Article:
HTML 4.01 in Netscape and Explorer: HTML Data Types | WebReference

HTML 4.01 in Netscape and Explorer: HTML Data Types

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HTML Data Types Spec
What you can and what you can't

Both browsers generally adhere to the rules regarding data types in the HTML 4.01 specification. The few exceptions are noted below:

URIs Spec

URIs that contain any characters that are not letters or digits should be escaped. While both browsers usually handle the encoding automatically, it is a good idea to go ahead and do it in the HTML code itself. The most notable example is the tilde character often used for the URLs of user homepages, mostly a Unix tradition. Thus the URL http://www.foo.com/~john/ is invalid; it should be written as http://www.foo.com/%7ejohn/.

Colors Spec

Netscape and Explorer recognize a few more color names than the sixteen stated in the specification, but their use is strongly discouraged. Since you can use the hexadecimal notation for any color, it's recommended that you use this even for the sixteen defined colors, since their names have come under attack for their ambiguity quite often. If you're writing HTML for the 4.01 version browsers, it's a good idea to put all color attributes in style sheets.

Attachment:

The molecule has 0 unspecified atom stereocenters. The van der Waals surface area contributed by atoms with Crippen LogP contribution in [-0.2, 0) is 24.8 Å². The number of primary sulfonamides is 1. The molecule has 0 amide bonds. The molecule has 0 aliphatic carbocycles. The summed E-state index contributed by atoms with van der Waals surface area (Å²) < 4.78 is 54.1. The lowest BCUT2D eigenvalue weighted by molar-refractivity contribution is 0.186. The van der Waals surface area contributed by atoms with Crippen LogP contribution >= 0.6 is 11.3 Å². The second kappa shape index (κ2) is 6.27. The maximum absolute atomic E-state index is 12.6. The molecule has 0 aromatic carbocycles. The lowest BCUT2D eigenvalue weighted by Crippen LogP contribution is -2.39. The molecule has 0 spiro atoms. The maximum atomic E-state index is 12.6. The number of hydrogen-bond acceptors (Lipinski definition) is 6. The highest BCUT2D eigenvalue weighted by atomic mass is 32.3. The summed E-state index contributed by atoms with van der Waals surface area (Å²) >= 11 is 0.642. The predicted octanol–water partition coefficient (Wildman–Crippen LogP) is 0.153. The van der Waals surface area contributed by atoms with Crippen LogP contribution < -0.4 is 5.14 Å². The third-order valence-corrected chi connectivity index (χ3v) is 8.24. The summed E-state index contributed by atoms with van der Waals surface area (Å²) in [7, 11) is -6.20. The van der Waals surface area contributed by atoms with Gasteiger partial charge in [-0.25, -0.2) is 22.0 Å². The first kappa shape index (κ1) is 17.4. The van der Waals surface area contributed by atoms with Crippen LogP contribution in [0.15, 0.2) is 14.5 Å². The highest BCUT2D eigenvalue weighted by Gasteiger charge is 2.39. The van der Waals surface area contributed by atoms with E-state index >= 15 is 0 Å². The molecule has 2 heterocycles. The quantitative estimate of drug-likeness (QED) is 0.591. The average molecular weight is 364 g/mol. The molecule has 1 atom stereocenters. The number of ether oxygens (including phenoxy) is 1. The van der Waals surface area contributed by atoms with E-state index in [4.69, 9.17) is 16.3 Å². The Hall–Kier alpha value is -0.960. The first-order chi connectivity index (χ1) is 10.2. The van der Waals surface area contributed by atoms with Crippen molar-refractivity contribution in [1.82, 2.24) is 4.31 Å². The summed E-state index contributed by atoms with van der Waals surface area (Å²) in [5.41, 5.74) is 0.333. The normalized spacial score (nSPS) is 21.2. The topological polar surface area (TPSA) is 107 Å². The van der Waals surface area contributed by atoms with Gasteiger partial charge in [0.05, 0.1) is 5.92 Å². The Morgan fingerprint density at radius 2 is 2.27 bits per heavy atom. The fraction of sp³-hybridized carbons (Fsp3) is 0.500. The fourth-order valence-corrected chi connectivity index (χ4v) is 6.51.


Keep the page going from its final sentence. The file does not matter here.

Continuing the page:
Multilength Spec

The Multilength data type is partially supported by both Netscape and Explorer. Implemented mainly in the colgroup and frameset elements, both browsers don't recognize the syntax n* for lengths, and only recognize a single asterisk, which is equivalent to 1* according to the specification.

Link Types Spec

The only link type supported by both Netscape and Explorer is Stylesheet.

Media descriptors Spec

Both Netscape and Explorer support linked stylesheets with media attributes in standard screen mode and in print for all media types. Media types all, screen and print are specifically supported. Both browsers also recognize @import rules and stylesheets referenced in this manner are correctly rendered according to any media attribute in the referring document's link element.

Frame Target Names Spec

The two browsers both interpret target attributes as window names and not frame names if a corresponding frame doesn't exist. This is exactly as stipulated in the specifications.

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Created: Mar. 12, 1998
Revised: November 15, 2004